Sunday, October 4, 2009


Afghanistan is not in imminent danger of falling to the Taliban, President Obama’s national security adviser said Sunday as he downplayed fears that the insurgency could set up a renewed sanctuary for al Qaeda.

Retired Gen. James L. Jones’ comments came hours after militant forces stormed a pair of remote outposts near the Pakistan border, killing eight Americans, and amid growing government fissures over whether to send thousands of additional forces to the fight.

Mr. Obama’s senior advisers are set to meet twice this week to debate the administration’s evolving Afghan strategy, juggling political pressure from the left to scale back combat troops with an urgent call from military commanders to add forces to secure the country and enable government and economic development advancements.

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Those fractures were evident as Gen. Jones delivered a mild rebuke to Army Gen. Stanley McChrystal, the top U.S. commander in Afghanistan, for making public the call for more forces, saying that it is “better for military advice to come up through the chain of command.” But he also beat back suggestions that the open campaign could jeopardize the general’s job.

Gen. McChrystal “is in it for the long haul,” Gen. Jones said. “I don’t think this is an issue.”

Gen. Jones tried to dial back fears stoked last week by Mr. McChrystal, who said in a London speech that more U.S. troops are needed because insurgents are gaining ground. The United States, Gen. McChrystal said, is in danger of failing unless more forces are sent to the fight.

“I don’t foresee the return of the Taliban. Afghanistan is not in imminent danger of falling,” Gen. Jones said. “The al Qaeda presence is very diminished. The maximum estimate is less than 100 operating in the country, no bases, no ability to launch attacks on either us or our allies.”

He said Mr. Obama has received Gen. McChrystal’s request for additional troops, and the force numbers will be part of a larger discussion that will include efforts to beef up the size and training of the Afghan army and police, along with economic development and governance improvements in Afghanistan.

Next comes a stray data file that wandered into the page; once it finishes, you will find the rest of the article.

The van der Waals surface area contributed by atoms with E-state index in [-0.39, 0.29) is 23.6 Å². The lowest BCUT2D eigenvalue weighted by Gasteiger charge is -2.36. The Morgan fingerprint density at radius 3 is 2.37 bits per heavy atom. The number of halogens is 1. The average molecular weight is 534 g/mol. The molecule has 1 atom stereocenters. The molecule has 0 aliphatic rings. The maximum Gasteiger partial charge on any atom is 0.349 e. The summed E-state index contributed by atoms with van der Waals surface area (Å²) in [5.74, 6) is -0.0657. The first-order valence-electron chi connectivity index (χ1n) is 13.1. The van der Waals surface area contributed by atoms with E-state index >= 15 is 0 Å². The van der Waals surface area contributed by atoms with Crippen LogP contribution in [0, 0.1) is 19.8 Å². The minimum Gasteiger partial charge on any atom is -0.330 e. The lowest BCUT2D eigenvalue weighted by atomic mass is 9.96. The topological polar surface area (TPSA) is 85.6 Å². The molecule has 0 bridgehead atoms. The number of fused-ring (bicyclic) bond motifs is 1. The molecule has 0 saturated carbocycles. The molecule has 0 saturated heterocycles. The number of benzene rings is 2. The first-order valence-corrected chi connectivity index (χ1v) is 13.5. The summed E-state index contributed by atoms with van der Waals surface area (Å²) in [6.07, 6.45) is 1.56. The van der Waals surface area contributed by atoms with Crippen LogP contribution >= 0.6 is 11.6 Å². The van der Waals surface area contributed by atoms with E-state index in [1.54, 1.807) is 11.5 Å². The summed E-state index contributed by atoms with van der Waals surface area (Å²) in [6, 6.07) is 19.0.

“It would be, I think, unfortunate if we let the discussion just be about troop strength. There is a minimum level that you have to have, but there’s, unfortunately, no ceiling to it,” Gen. Jones said.

Mr. Obama is considering a range of ideas for changing course in Afghanistan, including scaling back, staying put and sending more troops to fight the insurgency.

U.S. officials also are waiting for the results of the Afghan elections, as disturbing reports of fraud grow. Peter Galbraith, a U.S. diplomat who was dismissed last week as the deputy special U.N. envoy in Afghanistan, argued in an opinion piece in The Washington Post on Sunday that the international community must correct problems that allowed the fraudulent voting, including replacing election staff.

Mr. Galbraith, who was fired in wake of a dispute with his boss over how to deal with fraud charges in the Aug. 20 balloting, has charged that as many as 30 percent of the votes reported for President Hamid Karzai were fraudulent.

Arguments on the U.S. strategy and troop requirements were escalating among lawmakers.

“I would not commit to more combat troops at this time,” said Sen. Carl Levin, Michigan Democrat, who is chairman of the Armed Services Committee. “There’s a lot of other things that need to be done to show resolve. What we need a surge of is Afghan troops.”

Sen. Jon Kyl, Arizona Republican, countered that if commanders want more troops, they should get them.

“The Taliban are a big consideration here,” Mr. Kyl said. “I think almost everybody agrees, if we were to pull out, the Taliban would take over again in Afghanistan. And that’s biggest threat of allowing al Qaeda, then, to have a base from which it could operate.”

Rep. Ike Skelton, Missouri Democrat and chairman of the House Armed Services Committee, agreed, saying he believes the House would vote to provide more troops, especially when a Taliban resurgence could enable al Qaeda’s return.

Administration officials have tried, instead, to focus some of the debate on Pakistan, noting that Islamabad has stepped up its campaign against militants along the border. Those efforts, Gen. Jones said, could provide a key shift in the war.

“We hope that will lead to a campaign against all insurgents on that side of the border, and if that happens, that’s a strategic shift that will spill over into Afghanistan,” he said.

On the Afghan side, Gen. Jones said the Karzai government must achieve progress on economic development and must show it can govern without corruption and follow the rule of law.

Gen. Jones and Mr. Kyl spoke on CNN’s “State of the Union.” Gen. Jones also appeared on CBS’ “Face the Nation,” as did Mr. Skelton and Mr. Levin.

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